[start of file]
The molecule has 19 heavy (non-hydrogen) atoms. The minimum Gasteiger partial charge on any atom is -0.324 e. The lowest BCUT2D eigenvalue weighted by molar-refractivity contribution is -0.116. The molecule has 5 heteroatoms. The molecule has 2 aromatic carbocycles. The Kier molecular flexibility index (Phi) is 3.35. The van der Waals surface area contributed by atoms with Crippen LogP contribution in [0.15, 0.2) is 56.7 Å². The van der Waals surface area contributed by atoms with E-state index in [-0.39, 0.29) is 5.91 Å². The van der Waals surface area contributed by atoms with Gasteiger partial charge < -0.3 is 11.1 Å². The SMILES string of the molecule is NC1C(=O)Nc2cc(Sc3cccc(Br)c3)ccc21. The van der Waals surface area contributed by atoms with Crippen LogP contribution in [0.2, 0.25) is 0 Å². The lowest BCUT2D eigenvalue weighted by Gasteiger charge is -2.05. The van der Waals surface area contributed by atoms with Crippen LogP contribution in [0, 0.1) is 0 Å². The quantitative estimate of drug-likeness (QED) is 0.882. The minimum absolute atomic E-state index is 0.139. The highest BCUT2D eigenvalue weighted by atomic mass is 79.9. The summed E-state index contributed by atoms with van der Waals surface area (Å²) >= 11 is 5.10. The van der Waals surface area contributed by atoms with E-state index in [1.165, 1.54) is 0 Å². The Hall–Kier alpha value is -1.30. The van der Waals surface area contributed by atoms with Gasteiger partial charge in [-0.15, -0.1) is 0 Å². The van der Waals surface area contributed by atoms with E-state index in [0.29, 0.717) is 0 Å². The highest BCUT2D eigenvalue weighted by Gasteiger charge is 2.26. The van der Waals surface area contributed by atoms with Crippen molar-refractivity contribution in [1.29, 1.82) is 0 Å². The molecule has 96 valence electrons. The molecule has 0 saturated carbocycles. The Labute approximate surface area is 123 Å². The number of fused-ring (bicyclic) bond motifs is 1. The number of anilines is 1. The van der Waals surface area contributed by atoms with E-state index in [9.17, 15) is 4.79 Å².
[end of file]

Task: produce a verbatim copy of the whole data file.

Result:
The molecule has 19 heavy (non-hydrogen) atoms. The minimum Gasteiger partial charge on any atom is -0.324 e. The lowest BCUT2D eigenvalue weighted by molar-refractivity contribution is -0.116. The molecule has 5 heteroatoms. The molecule has 2 aromatic carbocycles. The Kier molecular flexibility index (Phi) is 3.35. The van der Waals surface area contributed by atoms with Crippen LogP contribution in [0.15, 0.2) is 56.7 Å². The van der Waals surface area contributed by atoms with E-state index in [-0.39, 0.29) is 5.91 Å². The van der Waals surface area contributed by atoms with Gasteiger partial charge < -0.3 is 11.1 Å². The SMILES string of the molecule is NC1C(=O)Nc2cc(Sc3cccc(Br)c3)ccc21. The van der Waals surface area contributed by atoms with Crippen LogP contribution in [0.2, 0.25) is 0 Å². The lowest BCUT2D eigenvalue weighted by Gasteiger charge is -2.05. The van der Waals surface area contributed by atoms with Crippen LogP contribution in [0, 0.1) is 0 Å². The quantitative estimate of drug-likeness (QED) is 0.882. The minimum absolute atomic E-state index is 0.139. The highest BCUT2D eigenvalue weighted by atomic mass is 79.9. The summed E-state index contributed by atoms with van der Waals surface area (Å²) >= 11 is 5.10. The van der Waals surface area contributed by atoms with E-state index in [1.165, 1.54) is 0 Å². The Hall–Kier alpha value is -1.30. The van der Waals surface area contributed by atoms with Gasteiger partial charge in [-0.15, -0.1) is 0 Å². The van der Waals surface area contributed by atoms with E-state index in [0.29, 0.717) is 0 Å². The highest BCUT2D eigenvalue weighted by Gasteiger charge is 2.26. The van der Waals surface area contributed by atoms with Crippen molar-refractivity contribution in [1.29, 1.82) is 0 Å². The molecule has 96 valence electrons. The molecule has 0 saturated carbocycles. The Labute approximate surface area is 123 Å². The number of fused-ring (bicyclic) bond motifs is 1. The number of anilines is 1. The van der Waals surface area contributed by atoms with E-state index in [9.17, 15) is 4.79 Å².